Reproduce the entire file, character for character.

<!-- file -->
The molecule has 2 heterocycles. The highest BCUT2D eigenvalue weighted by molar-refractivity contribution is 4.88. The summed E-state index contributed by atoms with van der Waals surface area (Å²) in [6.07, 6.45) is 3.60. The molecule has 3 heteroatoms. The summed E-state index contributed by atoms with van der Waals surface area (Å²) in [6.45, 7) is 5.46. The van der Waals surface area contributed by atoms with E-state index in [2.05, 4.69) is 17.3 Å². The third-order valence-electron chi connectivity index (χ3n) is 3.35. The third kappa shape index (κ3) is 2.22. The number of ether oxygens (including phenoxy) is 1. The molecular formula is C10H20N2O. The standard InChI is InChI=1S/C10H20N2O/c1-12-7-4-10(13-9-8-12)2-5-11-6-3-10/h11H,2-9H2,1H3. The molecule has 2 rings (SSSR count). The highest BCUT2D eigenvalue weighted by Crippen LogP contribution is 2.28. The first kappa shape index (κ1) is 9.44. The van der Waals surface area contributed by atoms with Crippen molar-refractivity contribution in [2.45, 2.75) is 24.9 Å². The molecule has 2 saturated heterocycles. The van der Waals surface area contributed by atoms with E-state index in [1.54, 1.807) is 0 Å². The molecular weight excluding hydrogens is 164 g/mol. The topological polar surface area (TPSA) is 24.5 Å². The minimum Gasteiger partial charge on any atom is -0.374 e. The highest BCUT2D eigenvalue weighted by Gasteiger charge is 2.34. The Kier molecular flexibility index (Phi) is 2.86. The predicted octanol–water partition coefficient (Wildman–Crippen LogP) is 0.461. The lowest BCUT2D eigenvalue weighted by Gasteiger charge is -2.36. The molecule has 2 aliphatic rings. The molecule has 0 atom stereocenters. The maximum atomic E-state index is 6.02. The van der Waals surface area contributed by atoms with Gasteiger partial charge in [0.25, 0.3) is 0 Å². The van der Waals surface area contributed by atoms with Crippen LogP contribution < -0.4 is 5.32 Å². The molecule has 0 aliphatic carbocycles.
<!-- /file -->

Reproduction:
The molecule has 2 heterocycles. The highest BCUT2D eigenvalue weighted by molar-refractivity contribution is 4.88. The summed E-state index contributed by atoms with van der Waals surface area (Å²) in [6.07, 6.45) is 3.60. The molecule has 3 heteroatoms. The summed E-state index contributed by atoms with van der Waals surface area (Å²) in [6.45, 7) is 5.46. The van der Waals surface area contributed by atoms with E-state index in [2.05, 4.69) is 17.3 Å². The third-order valence-electron chi connectivity index (χ3n) is 3.35. The third kappa shape index (κ3) is 2.22. The number of ether oxygens (including phenoxy) is 1. The molecular formula is C10H20N2O. The standard InChI is InChI=1S/C10H20N2O/c1-12-7-4-10(13-9-8-12)2-5-11-6-3-10/h11H,2-9H2,1H3. The molecule has 2 rings (SSSR count). The highest BCUT2D eigenvalue weighted by Crippen LogP contribution is 2.28. The first kappa shape index (κ1) is 9.44. The van der Waals surface area contributed by atoms with Crippen molar-refractivity contribution in [2.45, 2.75) is 24.9 Å². The molecule has 2 saturated heterocycles. The van der Waals surface area contributed by atoms with E-state index in [1.54, 1.807) is 0 Å². The molecular weight excluding hydrogens is 164 g/mol. The topological polar surface area (TPSA) is 24.5 Å². The minimum Gasteiger partial charge on any atom is -0.374 e. The highest BCUT2D eigenvalue weighted by Gasteiger charge is 2.34. The Kier molecular flexibility index (Phi) is 2.86. The predicted octanol–water partition coefficient (Wildman–Crippen LogP) is 0.461. The lowest BCUT2D eigenvalue weighted by Gasteiger charge is -2.36. The molecule has 2 aliphatic rings. The molecule has 0 atom stereocenters. The maximum atomic E-state index is 6.02. The van der Waals surface area contributed by atoms with Gasteiger partial charge in [0.25, 0.3) is 0 Å². The van der Waals surface area contributed by atoms with Crippen LogP contribution < -0.4 is 5.32 Å². The molecule has 0 aliphatic carbocycles.